Stephenb: Right, so you bring up this big window, which will have on the left a list of recipes which you can craft, in the middle it'll show you, if you pick that one what you'll need and what it's going to do. You'll click the various options on the screen, and it'll says "this needs X number of steel ingots" or "this needs Y number of pieces of leather". You click it and it'll give you a list of all those you have access to.
Ryan: So at the end, when a crafting job completes, what happens?
Stephen: In the end, when the timer runs out, it [the item] pops out into your storage location where you originally got the stuff from. Short term, it'll likely just go directly into your inventory, long term if you're crafting with the company's stuff it may go straight to the company bank, wherever it was scheduled to go to it'll pop out there. Then you'll have a finished item that someone can equip and start attacking people with.
Ryan: So when we start, because with all things in Pathfinder Online we're going to start with the minimal viable option, it'll probably go to your inventory, but over time there will be plenty of options as to where the job can deliver.
Stephen: That can be especially interesting because if you are working in several different towns, your crafting job over here is going to come out over here [same place], it's not going to show up at the safe area where you wanted to sell it. You'll have to be careful about, if I craft it here, I might not be able to get it to market, because there's not a good market in this town.
Ryan: So there could be a different value for crafting in different settlements because of the risk of transporting the goods from crafting location to settlement location.
Ryan Dancey wrote:
I am going to be recording video for the blog this afternoon at 4pm our time and I won't be leaving work until it's been finalized. Due to the way we're running the web site it may not be published live until tomorrow. That will depend on when I get done editing.
Coolio, I've got tomorrow off of work so I can hopefully transcribe it the day of publication this time. :)
Fidelis *Bringslite* wrote:
Thank You for your patience as we look into the matter and try to resolve any possible mistakes made from incorrect interpretation of the Land Rush 2 Guidelines.
Lol, I read this in a stereotypical female airplane attendant voice. Goes great with the cheesy smile your avatar has.
<Magistry> Toombstone wrote:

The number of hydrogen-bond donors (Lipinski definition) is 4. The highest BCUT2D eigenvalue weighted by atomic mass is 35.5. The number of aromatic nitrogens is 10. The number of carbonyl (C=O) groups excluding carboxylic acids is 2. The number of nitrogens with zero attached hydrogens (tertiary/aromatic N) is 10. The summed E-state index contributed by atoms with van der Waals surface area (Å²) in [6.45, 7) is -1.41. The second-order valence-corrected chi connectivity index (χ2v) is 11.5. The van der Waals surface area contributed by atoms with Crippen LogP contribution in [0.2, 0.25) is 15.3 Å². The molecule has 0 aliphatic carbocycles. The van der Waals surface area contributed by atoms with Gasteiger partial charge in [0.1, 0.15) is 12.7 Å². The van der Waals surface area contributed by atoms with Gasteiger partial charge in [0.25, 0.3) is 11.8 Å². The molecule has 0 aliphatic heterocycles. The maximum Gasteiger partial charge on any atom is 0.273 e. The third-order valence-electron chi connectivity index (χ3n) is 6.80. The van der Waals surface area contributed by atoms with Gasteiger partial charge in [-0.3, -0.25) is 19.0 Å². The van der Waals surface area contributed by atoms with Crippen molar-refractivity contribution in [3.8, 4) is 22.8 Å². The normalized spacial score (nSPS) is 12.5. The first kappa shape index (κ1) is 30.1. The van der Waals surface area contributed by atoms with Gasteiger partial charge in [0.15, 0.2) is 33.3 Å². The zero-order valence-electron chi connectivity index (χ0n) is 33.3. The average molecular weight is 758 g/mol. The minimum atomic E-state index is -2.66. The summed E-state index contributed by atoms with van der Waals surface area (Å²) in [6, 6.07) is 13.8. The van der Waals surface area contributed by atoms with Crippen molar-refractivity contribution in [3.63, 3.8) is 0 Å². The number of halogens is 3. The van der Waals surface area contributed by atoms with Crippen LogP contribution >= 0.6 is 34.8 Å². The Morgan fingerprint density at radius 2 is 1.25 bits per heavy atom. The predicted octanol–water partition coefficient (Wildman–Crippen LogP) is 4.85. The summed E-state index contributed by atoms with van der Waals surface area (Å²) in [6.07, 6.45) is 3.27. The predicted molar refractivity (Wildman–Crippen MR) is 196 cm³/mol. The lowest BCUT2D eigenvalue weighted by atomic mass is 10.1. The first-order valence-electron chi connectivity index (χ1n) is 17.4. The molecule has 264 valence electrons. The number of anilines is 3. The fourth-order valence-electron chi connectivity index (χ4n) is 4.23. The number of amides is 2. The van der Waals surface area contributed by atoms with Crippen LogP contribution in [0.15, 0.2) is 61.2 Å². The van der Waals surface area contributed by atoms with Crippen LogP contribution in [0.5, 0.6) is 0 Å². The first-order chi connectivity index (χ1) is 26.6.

You can start by looking at this Land Rush settlement list; though those are settlements rather than individual companies, you can get an idea for the kinds of groups that are out there and what everyone's striving to accomplish. You can take the names of some of the settlements/groups there and look them up on these forums to get more info about them, which might help if they either don't have a link in their description or the link doesn't give what you're looking for.
Should be a fun niche to fill, if you can carve out said niche in a skillful manner. It's hard to say what the general public's reaction would be: I assume most people would be either annoyed that you're effectively large-scale ninja looting, or annoyed that you're taking their stuff (even if the stuff would have been taken already by group A), so that neither side of the conflict welcomes you and you end up enemy to all. I make this assumption because people tend to be very possessive of their stuff, and won't want you to have any of it.
Yeah, the ability to get to the battle site quick enough depends on a lot of unknowns: travel time for your group and their groups, duration of a typical formation combat, how long people will usually stick around after a big fight, etc. So at the moment we can't really say how hard or easy that will be, and how much planning needs to go into the intel-gathering portion.
Gol Uffda wrote:
Golgotha was designed by brilliant architects and civil engineers to give the maximum number of dark corners for ne'er-do-wells to sulk around in, so it's likely that wherever they put you you'll end up in a dark corner.